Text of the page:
Why does prolactin increase during pregnancy? What impact does this have clinically?

High prolactin shuts off the HPG axis so you can't become pregnant.
Clinically this means you can't use prolactin levels to monitor a pituitary adenoma. Instead check visual field detects and headache symptoms


What happens to thyroid hormones during pregnancy?

Thyroxine production (and T3 and T4) increases driven by hCG
TSH decreases due to negative feedback
Parathyroid related hormone (PTHrp) is produced by breast tissue and is involved in lactation increases during pregnancy and can cause hypercalcaemia


What happens to gonadotrophins during pregnancy?

Levels decrease due to excess levels of oestrogen


What happens to hGH (growth hormone) during pregnancy?

Decreases as the placental hGH increases towards term


How does oxytocin cause contraction of breast tissue?

Stimulates an influx of calcium


What hormones are involved in lactation?

Suckling stimulates the hypothalamus→pituitary to produce prolactin which stimulates milk synthesis and oxytocin which causes milk ejection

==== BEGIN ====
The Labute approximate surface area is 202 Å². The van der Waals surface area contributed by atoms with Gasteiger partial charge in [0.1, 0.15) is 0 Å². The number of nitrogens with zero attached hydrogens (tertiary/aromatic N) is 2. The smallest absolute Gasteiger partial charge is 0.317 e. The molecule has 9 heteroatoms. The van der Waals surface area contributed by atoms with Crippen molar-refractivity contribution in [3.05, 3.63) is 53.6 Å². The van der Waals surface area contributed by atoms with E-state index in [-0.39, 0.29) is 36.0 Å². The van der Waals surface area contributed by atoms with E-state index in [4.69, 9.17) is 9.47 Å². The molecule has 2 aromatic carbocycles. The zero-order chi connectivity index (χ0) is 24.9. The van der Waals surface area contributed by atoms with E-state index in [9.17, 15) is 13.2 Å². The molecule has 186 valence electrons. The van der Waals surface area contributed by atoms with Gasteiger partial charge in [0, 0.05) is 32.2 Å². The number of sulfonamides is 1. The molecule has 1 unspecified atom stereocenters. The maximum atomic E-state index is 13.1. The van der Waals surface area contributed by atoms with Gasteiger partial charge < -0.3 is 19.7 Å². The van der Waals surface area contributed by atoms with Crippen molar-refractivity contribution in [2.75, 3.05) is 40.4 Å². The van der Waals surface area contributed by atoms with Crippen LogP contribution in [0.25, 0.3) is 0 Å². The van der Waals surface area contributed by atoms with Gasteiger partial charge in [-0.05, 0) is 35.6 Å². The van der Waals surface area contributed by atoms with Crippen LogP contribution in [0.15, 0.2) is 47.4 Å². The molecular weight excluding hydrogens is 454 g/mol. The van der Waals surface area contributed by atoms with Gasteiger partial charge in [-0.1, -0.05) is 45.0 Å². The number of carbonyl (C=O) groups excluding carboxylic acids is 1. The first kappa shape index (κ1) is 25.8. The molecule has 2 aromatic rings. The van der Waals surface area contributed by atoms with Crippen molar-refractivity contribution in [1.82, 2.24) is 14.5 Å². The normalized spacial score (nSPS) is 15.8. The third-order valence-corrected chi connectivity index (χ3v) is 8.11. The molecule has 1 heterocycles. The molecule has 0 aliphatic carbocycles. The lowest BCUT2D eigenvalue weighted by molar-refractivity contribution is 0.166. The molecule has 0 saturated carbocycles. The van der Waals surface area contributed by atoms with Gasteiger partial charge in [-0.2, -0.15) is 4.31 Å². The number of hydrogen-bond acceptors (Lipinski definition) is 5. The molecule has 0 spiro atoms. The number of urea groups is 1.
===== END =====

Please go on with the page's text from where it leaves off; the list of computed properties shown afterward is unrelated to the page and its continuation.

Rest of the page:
If a patient has low Na⁺ and high K⁺ what does this mean?

They are dehydrated


What is congenital adrenal hyperplasia?

Where a baby does not produce cortisol and aldosterone; less negative feedback so increased ACTH which drives hyperplasia of adrenals


What is the commonest enzyme to be deficient in with congenital adrenal hyperplasia?

21 hydroxylase


Why does virilisation occur with 21 hydroxylase deficiency?

21 hydroxylase deficiency prevents production of cortisol and aldosterone from cholesterol, so all reagents get pushed into testosterone production which causes virilisation


How would you test for 21 hydroxylase insufficiency?

- Would perform a blood test for 17 hydroxyprogesterone (which is proximal to block so expect it to be high- continuing feedback and not being converted)
- High androgens and ACTH
- Low aldosterone


What treatment is used for 21 hydroxylase insufficiency?

Give hydrocortisone (or prednisolone which is longer lasting)


What steroid replacement is needed peri-operatively for pituitary tumour removal surgery?